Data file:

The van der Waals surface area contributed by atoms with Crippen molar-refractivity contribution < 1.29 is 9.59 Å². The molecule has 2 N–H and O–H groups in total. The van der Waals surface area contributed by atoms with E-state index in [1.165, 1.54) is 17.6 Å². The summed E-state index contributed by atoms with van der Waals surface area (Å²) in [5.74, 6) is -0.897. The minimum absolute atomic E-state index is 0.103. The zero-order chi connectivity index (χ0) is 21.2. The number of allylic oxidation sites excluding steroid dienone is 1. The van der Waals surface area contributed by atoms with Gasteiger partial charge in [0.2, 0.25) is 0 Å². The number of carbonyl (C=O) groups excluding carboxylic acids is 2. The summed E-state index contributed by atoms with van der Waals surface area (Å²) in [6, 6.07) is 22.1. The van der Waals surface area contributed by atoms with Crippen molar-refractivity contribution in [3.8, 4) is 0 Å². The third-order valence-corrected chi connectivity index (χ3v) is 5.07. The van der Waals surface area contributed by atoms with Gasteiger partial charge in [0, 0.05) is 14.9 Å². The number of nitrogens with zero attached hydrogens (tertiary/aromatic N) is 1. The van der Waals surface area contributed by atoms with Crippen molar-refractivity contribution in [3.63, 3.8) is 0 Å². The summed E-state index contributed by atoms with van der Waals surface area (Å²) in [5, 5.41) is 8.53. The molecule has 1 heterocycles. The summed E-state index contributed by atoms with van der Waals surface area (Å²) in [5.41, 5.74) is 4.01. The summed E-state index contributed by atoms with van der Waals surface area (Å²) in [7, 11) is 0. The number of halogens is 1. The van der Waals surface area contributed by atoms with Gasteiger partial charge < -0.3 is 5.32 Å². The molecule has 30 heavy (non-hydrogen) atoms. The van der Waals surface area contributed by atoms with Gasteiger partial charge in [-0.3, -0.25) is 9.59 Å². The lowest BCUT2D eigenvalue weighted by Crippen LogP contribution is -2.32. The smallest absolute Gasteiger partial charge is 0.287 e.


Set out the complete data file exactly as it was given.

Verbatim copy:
The van der Waals surface area contributed by atoms with Crippen molar-refractivity contribution < 1.29 is 9.59 Å². The molecule has 2 N–H and O–H groups in total. The van der Waals surface area contributed by atoms with E-state index in [1.165, 1.54) is 17.6 Å². The summed E-state index contributed by atoms with van der Waals surface area (Å²) in [5.74, 6) is -0.897. The minimum absolute atomic E-state index is 0.103. The zero-order chi connectivity index (χ0) is 21.2. The number of allylic oxidation sites excluding steroid dienone is 1. The van der Waals surface area contributed by atoms with Gasteiger partial charge in [0.2, 0.25) is 0 Å². The number of carbonyl (C=O) groups excluding carboxylic acids is 2. The summed E-state index contributed by atoms with van der Waals surface area (Å²) in [6, 6.07) is 22.1. The van der Waals surface area contributed by atoms with Crippen molar-refractivity contribution in [3.8, 4) is 0 Å². The third-order valence-corrected chi connectivity index (χ3v) is 5.07. The van der Waals surface area contributed by atoms with Gasteiger partial charge in [0, 0.05) is 14.9 Å². The number of nitrogens with zero attached hydrogens (tertiary/aromatic N) is 1. The van der Waals surface area contributed by atoms with Crippen molar-refractivity contribution in [3.63, 3.8) is 0 Å². The summed E-state index contributed by atoms with van der Waals surface area (Å²) in [5, 5.41) is 8.53. The molecule has 1 heterocycles. The summed E-state index contributed by atoms with van der Waals surface area (Å²) in [5.41, 5.74) is 4.01. The summed E-state index contributed by atoms with van der Waals surface area (Å²) in [7, 11) is 0. The number of halogens is 1. The van der Waals surface area contributed by atoms with Gasteiger partial charge < -0.3 is 5.32 Å². The molecule has 30 heavy (non-hydrogen) atoms. The van der Waals surface area contributed by atoms with Gasteiger partial charge in [-0.3, -0.25) is 9.59 Å². The lowest BCUT2D eigenvalue weighted by Crippen LogP contribution is -2.32. The smallest absolute Gasteiger partial charge is 0.287 e.